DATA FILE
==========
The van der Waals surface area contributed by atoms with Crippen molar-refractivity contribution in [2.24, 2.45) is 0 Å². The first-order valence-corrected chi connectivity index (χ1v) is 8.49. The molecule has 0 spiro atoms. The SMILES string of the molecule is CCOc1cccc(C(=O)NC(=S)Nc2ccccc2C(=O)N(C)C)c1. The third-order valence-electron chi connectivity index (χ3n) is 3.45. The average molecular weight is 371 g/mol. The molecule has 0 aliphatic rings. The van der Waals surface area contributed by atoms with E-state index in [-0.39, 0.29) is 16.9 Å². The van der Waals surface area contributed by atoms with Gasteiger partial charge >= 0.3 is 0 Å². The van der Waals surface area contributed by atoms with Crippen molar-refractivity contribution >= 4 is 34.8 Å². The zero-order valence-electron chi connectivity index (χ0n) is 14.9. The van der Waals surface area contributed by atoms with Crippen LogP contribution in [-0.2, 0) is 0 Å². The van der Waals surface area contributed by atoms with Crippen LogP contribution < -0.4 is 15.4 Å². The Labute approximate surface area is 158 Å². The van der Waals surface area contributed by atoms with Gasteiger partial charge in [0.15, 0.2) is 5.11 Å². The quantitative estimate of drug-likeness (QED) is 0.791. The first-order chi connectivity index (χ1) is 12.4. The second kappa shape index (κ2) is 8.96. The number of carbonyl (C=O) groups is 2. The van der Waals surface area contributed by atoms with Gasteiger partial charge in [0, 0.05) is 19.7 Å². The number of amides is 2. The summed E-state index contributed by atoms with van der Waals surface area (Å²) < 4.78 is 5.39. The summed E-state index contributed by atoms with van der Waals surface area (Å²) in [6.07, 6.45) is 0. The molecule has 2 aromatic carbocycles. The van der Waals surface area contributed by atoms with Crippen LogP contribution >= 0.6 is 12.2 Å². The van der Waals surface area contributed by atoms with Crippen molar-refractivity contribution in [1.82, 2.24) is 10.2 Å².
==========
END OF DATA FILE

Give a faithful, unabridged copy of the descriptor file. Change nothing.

The van der Waals surface area contributed by atoms with Crippen molar-refractivity contribution in [2.24, 2.45) is 0 Å². The first-order valence-corrected chi connectivity index (χ1v) is 8.49. The molecule has 0 spiro atoms. The SMILES string of the molecule is CCOc1cccc(C(=O)NC(=S)Nc2ccccc2C(=O)N(C)C)c1. The third-order valence-electron chi connectivity index (χ3n) is 3.45. The average molecular weight is 371 g/mol. The molecule has 0 aliphatic rings. The van der Waals surface area contributed by atoms with E-state index in [-0.39, 0.29) is 16.9 Å². The van der Waals surface area contributed by atoms with Gasteiger partial charge >= 0.3 is 0 Å². The van der Waals surface area contributed by atoms with Crippen molar-refractivity contribution >= 4 is 34.8 Å². The zero-order valence-electron chi connectivity index (χ0n) is 14.9. The van der Waals surface area contributed by atoms with Crippen LogP contribution in [-0.2, 0) is 0 Å². The van der Waals surface area contributed by atoms with Crippen LogP contribution < -0.4 is 15.4 Å². The Labute approximate surface area is 158 Å². The van der Waals surface area contributed by atoms with Gasteiger partial charge in [0.15, 0.2) is 5.11 Å². The quantitative estimate of drug-likeness (QED) is 0.791. The first-order chi connectivity index (χ1) is 12.4. The second kappa shape index (κ2) is 8.96. The number of carbonyl (C=O) groups is 2. The van der Waals surface area contributed by atoms with Gasteiger partial charge in [0, 0.05) is 19.7 Å². The number of amides is 2. The summed E-state index contributed by atoms with van der Waals surface area (Å²) < 4.78 is 5.39. The summed E-state index contributed by atoms with van der Waals surface area (Å²) in [6.07, 6.45) is 0. The molecule has 2 aromatic carbocycles. The van der Waals surface area contributed by atoms with Crippen LogP contribution >= 0.6 is 12.2 Å². The van der Waals surface area contributed by atoms with Crippen molar-refractivity contribution in [1.82, 2.24) is 10.2 Å².